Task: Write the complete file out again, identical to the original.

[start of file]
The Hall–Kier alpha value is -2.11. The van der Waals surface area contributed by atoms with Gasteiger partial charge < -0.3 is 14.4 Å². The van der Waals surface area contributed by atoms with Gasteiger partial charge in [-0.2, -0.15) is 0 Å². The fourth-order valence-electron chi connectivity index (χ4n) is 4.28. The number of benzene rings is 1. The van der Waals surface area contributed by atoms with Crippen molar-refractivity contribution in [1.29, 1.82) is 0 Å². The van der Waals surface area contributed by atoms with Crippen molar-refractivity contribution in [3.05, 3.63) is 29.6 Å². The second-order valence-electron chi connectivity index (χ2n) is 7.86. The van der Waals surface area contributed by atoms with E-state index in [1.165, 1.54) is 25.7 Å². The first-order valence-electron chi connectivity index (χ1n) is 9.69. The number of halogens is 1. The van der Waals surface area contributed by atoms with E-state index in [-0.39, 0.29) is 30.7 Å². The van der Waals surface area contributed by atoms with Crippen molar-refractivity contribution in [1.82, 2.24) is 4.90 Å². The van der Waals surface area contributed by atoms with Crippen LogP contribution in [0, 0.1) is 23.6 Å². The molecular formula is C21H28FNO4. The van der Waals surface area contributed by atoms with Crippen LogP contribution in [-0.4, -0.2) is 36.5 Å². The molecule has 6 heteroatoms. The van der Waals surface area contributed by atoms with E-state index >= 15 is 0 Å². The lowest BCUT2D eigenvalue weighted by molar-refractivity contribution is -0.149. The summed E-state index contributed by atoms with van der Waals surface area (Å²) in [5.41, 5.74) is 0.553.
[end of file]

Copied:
The Hall–Kier alpha value is -2.11. The van der Waals surface area contributed by atoms with Gasteiger partial charge < -0.3 is 14.4 Å². The van der Waals surface area contributed by atoms with Gasteiger partial charge in [-0.2, -0.15) is 0 Å². The fourth-order valence-electron chi connectivity index (χ4n) is 4.28. The number of benzene rings is 1. The van der Waals surface area contributed by atoms with Crippen molar-refractivity contribution in [1.29, 1.82) is 0 Å². The van der Waals surface area contributed by atoms with Crippen molar-refractivity contribution in [3.05, 3.63) is 29.6 Å². The second-order valence-electron chi connectivity index (χ2n) is 7.86. The van der Waals surface area contributed by atoms with E-state index in [1.165, 1.54) is 25.7 Å². The first-order valence-electron chi connectivity index (χ1n) is 9.69. The number of halogens is 1. The van der Waals surface area contributed by atoms with E-state index in [-0.39, 0.29) is 30.7 Å². The van der Waals surface area contributed by atoms with Crippen molar-refractivity contribution in [1.82, 2.24) is 4.90 Å². The van der Waals surface area contributed by atoms with Crippen LogP contribution in [0, 0.1) is 23.6 Å². The molecular formula is C21H28FNO4. The van der Waals surface area contributed by atoms with Crippen LogP contribution in [-0.4, -0.2) is 36.5 Å². The molecule has 6 heteroatoms. The van der Waals surface area contributed by atoms with E-state index >= 15 is 0 Å². The lowest BCUT2D eigenvalue weighted by molar-refractivity contribution is -0.149. The summed E-state index contributed by atoms with van der Waals surface area (Å²) in [5.41, 5.74) is 0.553.